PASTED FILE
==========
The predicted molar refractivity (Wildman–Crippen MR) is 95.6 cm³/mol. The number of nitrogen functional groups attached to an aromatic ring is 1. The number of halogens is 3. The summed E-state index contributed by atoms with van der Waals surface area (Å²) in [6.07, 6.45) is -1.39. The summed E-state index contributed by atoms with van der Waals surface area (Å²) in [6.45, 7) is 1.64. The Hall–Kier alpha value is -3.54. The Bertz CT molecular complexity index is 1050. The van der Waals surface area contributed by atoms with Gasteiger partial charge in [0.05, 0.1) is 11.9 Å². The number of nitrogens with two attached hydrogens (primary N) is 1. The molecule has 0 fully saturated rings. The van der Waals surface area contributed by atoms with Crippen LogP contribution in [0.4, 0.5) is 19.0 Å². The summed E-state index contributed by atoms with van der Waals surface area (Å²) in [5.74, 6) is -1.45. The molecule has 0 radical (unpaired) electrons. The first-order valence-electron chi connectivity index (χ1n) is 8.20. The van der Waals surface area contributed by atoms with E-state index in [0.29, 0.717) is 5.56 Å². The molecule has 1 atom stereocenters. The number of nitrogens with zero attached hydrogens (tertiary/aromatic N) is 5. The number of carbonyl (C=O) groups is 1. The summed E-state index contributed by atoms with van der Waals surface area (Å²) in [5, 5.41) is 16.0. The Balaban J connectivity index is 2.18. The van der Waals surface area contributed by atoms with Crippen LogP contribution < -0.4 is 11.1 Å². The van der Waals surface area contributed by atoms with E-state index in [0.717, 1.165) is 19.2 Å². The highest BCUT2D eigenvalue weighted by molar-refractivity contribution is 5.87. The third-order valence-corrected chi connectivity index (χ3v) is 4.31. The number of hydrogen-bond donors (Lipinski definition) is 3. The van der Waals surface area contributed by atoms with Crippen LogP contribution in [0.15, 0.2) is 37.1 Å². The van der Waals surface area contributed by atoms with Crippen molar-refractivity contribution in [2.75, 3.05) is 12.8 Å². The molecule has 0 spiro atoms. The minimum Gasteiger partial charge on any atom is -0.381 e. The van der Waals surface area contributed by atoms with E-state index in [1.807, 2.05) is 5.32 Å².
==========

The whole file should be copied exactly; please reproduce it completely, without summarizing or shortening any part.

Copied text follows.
The predicted molar refractivity (Wildman–Crippen MR) is 95.6 cm³/mol. The number of nitrogen functional groups attached to an aromatic ring is 1. The number of halogens is 3. The summed E-state index contributed by atoms with van der Waals surface area (Å²) in [6.07, 6.45) is -1.39. The summed E-state index contributed by atoms with van der Waals surface area (Å²) in [6.45, 7) is 1.64. The Hall–Kier alpha value is -3.54. The Bertz CT molecular complexity index is 1050. The van der Waals surface area contributed by atoms with Gasteiger partial charge in [0.05, 0.1) is 11.9 Å². The number of nitrogens with two attached hydrogens (primary N) is 1. The molecule has 0 fully saturated rings. The van der Waals surface area contributed by atoms with Crippen LogP contribution in [0.4, 0.5) is 19.0 Å². The summed E-state index contributed by atoms with van der Waals surface area (Å²) in [5.74, 6) is -1.45. The molecule has 0 radical (unpaired) electrons. The first-order valence-electron chi connectivity index (χ1n) is 8.20. The van der Waals surface area contributed by atoms with E-state index in [0.29, 0.717) is 5.56 Å². The molecule has 1 atom stereocenters. The number of nitrogens with zero attached hydrogens (tertiary/aromatic N) is 5. The number of carbonyl (C=O) groups is 1. The summed E-state index contributed by atoms with van der Waals surface area (Å²) in [5, 5.41) is 16.0. The Balaban J connectivity index is 2.18. The van der Waals surface area contributed by atoms with Crippen LogP contribution < -0.4 is 11.1 Å². The van der Waals surface area contributed by atoms with E-state index in [0.717, 1.165) is 19.2 Å². The highest BCUT2D eigenvalue weighted by molar-refractivity contribution is 5.87. The third-order valence-corrected chi connectivity index (χ3v) is 4.31. The number of hydrogen-bond donors (Lipinski definition) is 3. The van der Waals surface area contributed by atoms with Crippen LogP contribution in [0.15, 0.2) is 37.1 Å². The van der Waals surface area contributed by atoms with Crippen molar-refractivity contribution in [2.75, 3.05) is 12.8 Å². The molecule has 0 spiro atoms. The minimum Gasteiger partial charge on any atom is -0.381 e. The van der Waals surface area contributed by atoms with E-state index in [1.807, 2.05) is 5.32 Å².